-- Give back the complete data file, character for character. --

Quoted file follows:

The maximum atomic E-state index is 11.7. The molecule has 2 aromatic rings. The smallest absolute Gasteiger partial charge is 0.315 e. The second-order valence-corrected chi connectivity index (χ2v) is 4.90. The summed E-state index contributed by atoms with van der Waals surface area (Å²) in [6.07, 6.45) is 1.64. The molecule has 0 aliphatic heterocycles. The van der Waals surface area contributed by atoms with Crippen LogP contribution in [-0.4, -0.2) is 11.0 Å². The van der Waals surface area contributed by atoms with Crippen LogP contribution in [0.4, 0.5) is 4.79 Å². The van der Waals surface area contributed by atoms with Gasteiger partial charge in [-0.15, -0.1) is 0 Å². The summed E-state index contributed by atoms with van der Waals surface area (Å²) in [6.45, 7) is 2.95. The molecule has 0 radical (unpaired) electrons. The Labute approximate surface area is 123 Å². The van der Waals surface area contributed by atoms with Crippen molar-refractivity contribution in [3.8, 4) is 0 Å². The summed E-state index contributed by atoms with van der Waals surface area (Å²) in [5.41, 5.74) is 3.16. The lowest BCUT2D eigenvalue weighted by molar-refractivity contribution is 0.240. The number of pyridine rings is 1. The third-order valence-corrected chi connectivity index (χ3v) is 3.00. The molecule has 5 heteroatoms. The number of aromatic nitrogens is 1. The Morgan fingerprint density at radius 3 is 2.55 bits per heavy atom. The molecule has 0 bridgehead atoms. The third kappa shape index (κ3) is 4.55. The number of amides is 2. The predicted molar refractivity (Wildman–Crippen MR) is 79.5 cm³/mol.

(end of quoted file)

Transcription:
The maximum atomic E-state index is 11.7. The molecule has 2 aromatic rings. The smallest absolute Gasteiger partial charge is 0.315 e. The second-order valence-corrected chi connectivity index (χ2v) is 4.90. The summed E-state index contributed by atoms with van der Waals surface area (Å²) in [6.07, 6.45) is 1.64. The molecule has 0 aliphatic heterocycles. The van der Waals surface area contributed by atoms with Crippen LogP contribution in [-0.4, -0.2) is 11.0 Å². The van der Waals surface area contributed by atoms with Crippen LogP contribution in [0.4, 0.5) is 4.79 Å². The van der Waals surface area contributed by atoms with Gasteiger partial charge in [-0.15, -0.1) is 0 Å². The summed E-state index contributed by atoms with van der Waals surface area (Å²) in [6.45, 7) is 2.95. The molecule has 0 radical (unpaired) electrons. The Labute approximate surface area is 123 Å². The van der Waals surface area contributed by atoms with Crippen molar-refractivity contribution in [3.8, 4) is 0 Å². The summed E-state index contributed by atoms with van der Waals surface area (Å²) in [5.41, 5.74) is 3.16. The lowest BCUT2D eigenvalue weighted by molar-refractivity contribution is 0.240. The number of pyridine rings is 1. The third-order valence-corrected chi connectivity index (χ3v) is 3.00. The molecule has 5 heteroatoms. The number of aromatic nitrogens is 1. The Morgan fingerprint density at radius 3 is 2.55 bits per heavy atom. The molecule has 0 bridgehead atoms. The third kappa shape index (κ3) is 4.55. The number of amides is 2. The predicted molar refractivity (Wildman–Crippen MR) is 79.5 cm³/mol.